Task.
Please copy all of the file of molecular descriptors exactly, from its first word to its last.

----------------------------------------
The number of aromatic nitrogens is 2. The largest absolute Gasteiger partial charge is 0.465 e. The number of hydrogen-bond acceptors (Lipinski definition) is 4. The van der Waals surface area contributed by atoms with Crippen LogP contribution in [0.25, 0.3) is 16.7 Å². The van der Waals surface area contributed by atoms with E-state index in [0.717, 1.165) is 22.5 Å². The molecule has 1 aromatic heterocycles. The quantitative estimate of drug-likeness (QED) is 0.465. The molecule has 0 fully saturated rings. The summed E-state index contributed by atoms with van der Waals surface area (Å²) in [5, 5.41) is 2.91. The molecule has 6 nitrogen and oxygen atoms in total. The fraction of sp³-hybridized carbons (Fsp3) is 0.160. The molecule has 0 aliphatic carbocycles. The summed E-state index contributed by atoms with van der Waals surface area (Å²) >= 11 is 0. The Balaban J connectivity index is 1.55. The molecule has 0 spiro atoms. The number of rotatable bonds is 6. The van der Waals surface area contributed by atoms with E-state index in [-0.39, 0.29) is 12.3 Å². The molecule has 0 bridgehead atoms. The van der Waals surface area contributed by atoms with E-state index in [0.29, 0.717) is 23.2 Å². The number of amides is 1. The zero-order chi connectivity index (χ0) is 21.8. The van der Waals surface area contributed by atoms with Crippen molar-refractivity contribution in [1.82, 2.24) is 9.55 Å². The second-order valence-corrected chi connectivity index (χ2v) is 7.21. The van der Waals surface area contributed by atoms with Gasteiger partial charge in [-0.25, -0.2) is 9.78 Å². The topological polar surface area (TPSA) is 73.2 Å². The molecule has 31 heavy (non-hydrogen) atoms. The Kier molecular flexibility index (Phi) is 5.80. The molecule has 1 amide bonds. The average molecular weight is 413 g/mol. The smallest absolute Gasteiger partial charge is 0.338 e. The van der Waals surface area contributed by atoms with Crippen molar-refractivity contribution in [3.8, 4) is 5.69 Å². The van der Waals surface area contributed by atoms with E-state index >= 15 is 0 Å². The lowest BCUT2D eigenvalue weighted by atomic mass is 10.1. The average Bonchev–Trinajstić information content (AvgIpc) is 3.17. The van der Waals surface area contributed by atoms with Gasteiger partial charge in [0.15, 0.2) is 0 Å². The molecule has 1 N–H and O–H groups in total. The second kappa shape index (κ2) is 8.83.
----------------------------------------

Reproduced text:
The number of aromatic nitrogens is 2. The largest absolute Gasteiger partial charge is 0.465 e. The number of hydrogen-bond acceptors (Lipinski definition) is 4. The van der Waals surface area contributed by atoms with Crippen LogP contribution in [0.25, 0.3) is 16.7 Å². The van der Waals surface area contributed by atoms with E-state index in [0.717, 1.165) is 22.5 Å². The molecule has 1 aromatic heterocycles. The quantitative estimate of drug-likeness (QED) is 0.465. The molecule has 0 fully saturated rings. The summed E-state index contributed by atoms with van der Waals surface area (Å²) in [5, 5.41) is 2.91. The molecule has 6 nitrogen and oxygen atoms in total. The fraction of sp³-hybridized carbons (Fsp3) is 0.160. The molecule has 0 aliphatic carbocycles. The summed E-state index contributed by atoms with van der Waals surface area (Å²) >= 11 is 0. The Balaban J connectivity index is 1.55. The molecule has 0 spiro atoms. The number of rotatable bonds is 6. The van der Waals surface area contributed by atoms with E-state index in [-0.39, 0.29) is 12.3 Å². The molecule has 0 bridgehead atoms. The van der Waals surface area contributed by atoms with E-state index in [0.29, 0.717) is 23.2 Å². The number of amides is 1. The zero-order chi connectivity index (χ0) is 21.8. The van der Waals surface area contributed by atoms with Crippen molar-refractivity contribution in [1.82, 2.24) is 9.55 Å². The second-order valence-corrected chi connectivity index (χ2v) is 7.21. The van der Waals surface area contributed by atoms with Gasteiger partial charge in [-0.25, -0.2) is 9.78 Å². The topological polar surface area (TPSA) is 73.2 Å². The molecule has 31 heavy (non-hydrogen) atoms. The Kier molecular flexibility index (Phi) is 5.80. The molecule has 1 amide bonds. The average molecular weight is 413 g/mol. The smallest absolute Gasteiger partial charge is 0.338 e. The van der Waals surface area contributed by atoms with Crippen molar-refractivity contribution in [3.8, 4) is 5.69 Å². The van der Waals surface area contributed by atoms with E-state index >= 15 is 0 Å². The lowest BCUT2D eigenvalue weighted by atomic mass is 10.1. The average Bonchev–Trinajstić information content (AvgIpc) is 3.17. The van der Waals surface area contributed by atoms with Gasteiger partial charge in [0.15, 0.2) is 0 Å². The molecule has 1 N–H and O–H groups in total. The second kappa shape index (κ2) is 8.83.